Through HiBot, Hirose has already received numerous requests from various groups for advice in relation to the accident at the nuclear power plant in Fukushima. This is because there are so many pressing tasks at the site of the accident that can only be performed by remote-controlled robots, such as the removal of radioactive contaminants inside nuclear reactors and the subsequent dismantling of the nuclear reactors themselves.
People are pinning their hopes in particular on the snake-like amphibian robot, the ACM-R5, as the "only robot capable" of carrying out this mission. ACM-R5 was first introduced to the public at the 2005 Aichi Expo in Japan, where it attracted considerable attention. At the site of the nuclear power plant accident, where rubble is still scattered about and contaminated water has leaked, a robot capable of penetrating through gaps as small as 10 centimeters is needed to assess internal conditions. At the moment, ACM-R5 is considered to be the only robot capable of conducting such a mission.
It was the ACM III, a snake-like robot completed in 1972 that first made Hirose's name widely known in the field of robot research. This robot is the forerunner of ACM-R5.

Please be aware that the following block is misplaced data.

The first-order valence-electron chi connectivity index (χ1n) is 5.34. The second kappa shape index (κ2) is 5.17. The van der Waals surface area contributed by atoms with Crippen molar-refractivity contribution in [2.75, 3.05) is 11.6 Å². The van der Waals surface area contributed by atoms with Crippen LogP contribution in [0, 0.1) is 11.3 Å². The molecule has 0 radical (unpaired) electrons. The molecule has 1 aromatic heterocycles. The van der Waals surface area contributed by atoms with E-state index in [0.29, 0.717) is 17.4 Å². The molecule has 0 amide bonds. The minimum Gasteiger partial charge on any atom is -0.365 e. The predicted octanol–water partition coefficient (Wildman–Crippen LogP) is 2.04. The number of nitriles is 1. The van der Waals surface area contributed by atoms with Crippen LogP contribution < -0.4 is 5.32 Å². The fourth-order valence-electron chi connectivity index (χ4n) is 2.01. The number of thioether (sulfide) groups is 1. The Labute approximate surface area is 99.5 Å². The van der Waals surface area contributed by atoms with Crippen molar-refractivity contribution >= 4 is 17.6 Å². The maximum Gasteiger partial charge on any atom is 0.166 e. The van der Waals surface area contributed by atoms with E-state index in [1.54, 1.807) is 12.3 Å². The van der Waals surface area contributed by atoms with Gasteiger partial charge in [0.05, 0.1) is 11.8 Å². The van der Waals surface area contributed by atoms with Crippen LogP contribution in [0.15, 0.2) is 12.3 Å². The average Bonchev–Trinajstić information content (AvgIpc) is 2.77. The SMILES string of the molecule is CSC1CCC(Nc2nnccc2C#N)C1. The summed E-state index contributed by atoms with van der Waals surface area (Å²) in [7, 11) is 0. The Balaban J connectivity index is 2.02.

"At that time, I was just about the only one studying snake-like robots worldwide, so no matter what conference I took my robot to, it always attracted attention," Hirose recalls.
In fact, the very reason Hirose decided to do his master's at Tokyo Institute of Technology was because he wanted to create a soft, flexible machine.
"Being of the Sputnik generation, I was interested in space and rockets as a student at Yokohama National University. When I looked at my fellow students nearby creating robots, I couldn't help but think how boring their work was. One day, however, as I was reading a book by Professor Emeritus Masahiro Mori of Tokyo Institute of Technology, who was known by the nickname 'Dr. Robocon,' I noted in particular his description of the 'excitement of soft, flexible machines' and I suddenly had a strong desire to create with my own hands machines that were soft and flexible."
I then joined the laboratory of Professor Yoji Umetani at the Institute, where my first challenge was to develop a snake-like robot.
There were two main reasons for choosing a snake for the motif of my robot. The first was my aspiration as an engineer. I felt that perhaps if I succeeded in creating a long, thin robot capable of smooth, supple movement, it could be useful in various applications such as disaster rescues or inspecting piping, for example. At the same time, I had an interest in snakes from the perspective of physical science. I wanted to explore from a mechanical perspective how, without any legs, they can move so quickly and smoothly, climbing up trees or swimming in water.